“Consumers need accessible and clear communica­tion on the environmental benefits of recycled and circular compo­nents,” Skjønning Jørgensen said. “Today, most people outside the industry don’t know how important fibers actually are [from] a sus­tainability perspective.”

Bestseller recently cre­ated the Fashion FWD innovation lab with a “special focus on supporting innovators with circular, more sustainable solutions.” The lab has the goal is to help eliminate the most harmful chemicals from fashion and apparel by 2030.

Sedat Sualp, sales and marketing director at DNM Textiles, agreed with the sentiment that the messaging needs to be clearer as to why circularity is important.

“There are many confusing messages and different schemes which make it hard for the consumer to understand, and nobody is going to buy a jean simply because it is circular,” Sualp said.

Denim manufacturers share top investments

Within the denim circularity report, experts from leading global denim manufacturers including Siddiqsons, Isko, Orta, Bossa, Saitex and House of Gold shared both their thoughts on investing in new circular technology alongside the challenges they’ve had to navigate in getting closer to their circularity goals.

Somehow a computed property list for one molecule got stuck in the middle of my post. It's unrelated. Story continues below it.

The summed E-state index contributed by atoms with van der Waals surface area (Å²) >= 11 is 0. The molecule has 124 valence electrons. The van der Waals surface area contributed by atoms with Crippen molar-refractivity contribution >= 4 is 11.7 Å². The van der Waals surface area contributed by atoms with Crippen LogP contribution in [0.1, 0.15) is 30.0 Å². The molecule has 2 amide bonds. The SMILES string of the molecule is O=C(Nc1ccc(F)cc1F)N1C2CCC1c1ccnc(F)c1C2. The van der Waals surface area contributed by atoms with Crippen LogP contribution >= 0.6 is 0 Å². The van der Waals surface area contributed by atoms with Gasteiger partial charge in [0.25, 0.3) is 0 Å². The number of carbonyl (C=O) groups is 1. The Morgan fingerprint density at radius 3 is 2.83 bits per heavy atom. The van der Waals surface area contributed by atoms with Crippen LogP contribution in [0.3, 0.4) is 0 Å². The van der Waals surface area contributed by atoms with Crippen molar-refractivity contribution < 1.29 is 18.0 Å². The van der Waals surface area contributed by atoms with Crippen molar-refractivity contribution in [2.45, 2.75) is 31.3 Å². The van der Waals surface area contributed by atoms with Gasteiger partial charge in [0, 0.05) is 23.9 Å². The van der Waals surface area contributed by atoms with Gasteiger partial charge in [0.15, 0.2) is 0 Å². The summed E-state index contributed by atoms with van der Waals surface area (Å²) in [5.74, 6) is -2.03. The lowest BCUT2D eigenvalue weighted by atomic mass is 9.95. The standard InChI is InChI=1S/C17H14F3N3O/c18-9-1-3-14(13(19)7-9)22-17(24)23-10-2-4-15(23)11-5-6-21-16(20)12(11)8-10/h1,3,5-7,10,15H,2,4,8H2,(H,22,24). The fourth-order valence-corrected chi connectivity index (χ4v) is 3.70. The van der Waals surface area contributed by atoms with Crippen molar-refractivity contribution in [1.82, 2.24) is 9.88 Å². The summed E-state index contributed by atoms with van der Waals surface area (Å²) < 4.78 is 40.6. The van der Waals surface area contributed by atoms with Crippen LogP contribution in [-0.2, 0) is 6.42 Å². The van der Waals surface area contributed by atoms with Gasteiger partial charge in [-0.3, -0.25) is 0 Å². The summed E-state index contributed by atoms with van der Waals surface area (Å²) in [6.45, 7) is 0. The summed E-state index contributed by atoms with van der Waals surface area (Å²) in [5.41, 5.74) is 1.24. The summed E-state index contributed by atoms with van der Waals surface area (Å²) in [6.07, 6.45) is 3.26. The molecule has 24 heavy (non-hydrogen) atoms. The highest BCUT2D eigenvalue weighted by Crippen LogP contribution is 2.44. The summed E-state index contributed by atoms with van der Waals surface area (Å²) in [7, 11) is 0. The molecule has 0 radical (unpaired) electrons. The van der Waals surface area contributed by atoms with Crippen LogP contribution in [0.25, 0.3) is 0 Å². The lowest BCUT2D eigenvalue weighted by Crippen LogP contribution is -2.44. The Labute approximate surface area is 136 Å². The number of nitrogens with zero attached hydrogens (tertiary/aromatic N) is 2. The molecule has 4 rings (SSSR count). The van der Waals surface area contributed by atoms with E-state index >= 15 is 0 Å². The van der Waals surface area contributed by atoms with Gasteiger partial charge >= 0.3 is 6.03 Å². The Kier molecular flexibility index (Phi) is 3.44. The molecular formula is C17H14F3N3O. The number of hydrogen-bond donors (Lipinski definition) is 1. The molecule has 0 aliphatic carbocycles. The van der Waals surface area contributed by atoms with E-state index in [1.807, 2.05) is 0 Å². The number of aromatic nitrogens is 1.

Major investments include developing a zero-waste life cycle to close the circularity loop, installing solar power and cogeneration systems, using post-consumer, pre-consumer and industrial waste fibers and dye and saving water in the indigo dyeing and garment finishing processes.

“We believe the underutilization of used garments has to be considered in order to extend the lifecycle of garments,” said Bossa sales manager Burcu Dalaman Özek. “Every year, a significant number of garments are thrown away, and if we can increase the percentage of reusing these garments and can keep them in use, we will add a lot to circularity.”

Learn more about the report findings, including top circular case studies, the sustainable and stylish jeans brands to watch, how sustainability has been infused into Spring/Summer ’21 collections and how denim brands are taking on the plastic problem. Download Rivet’s 2020 Denim Circularity Report here.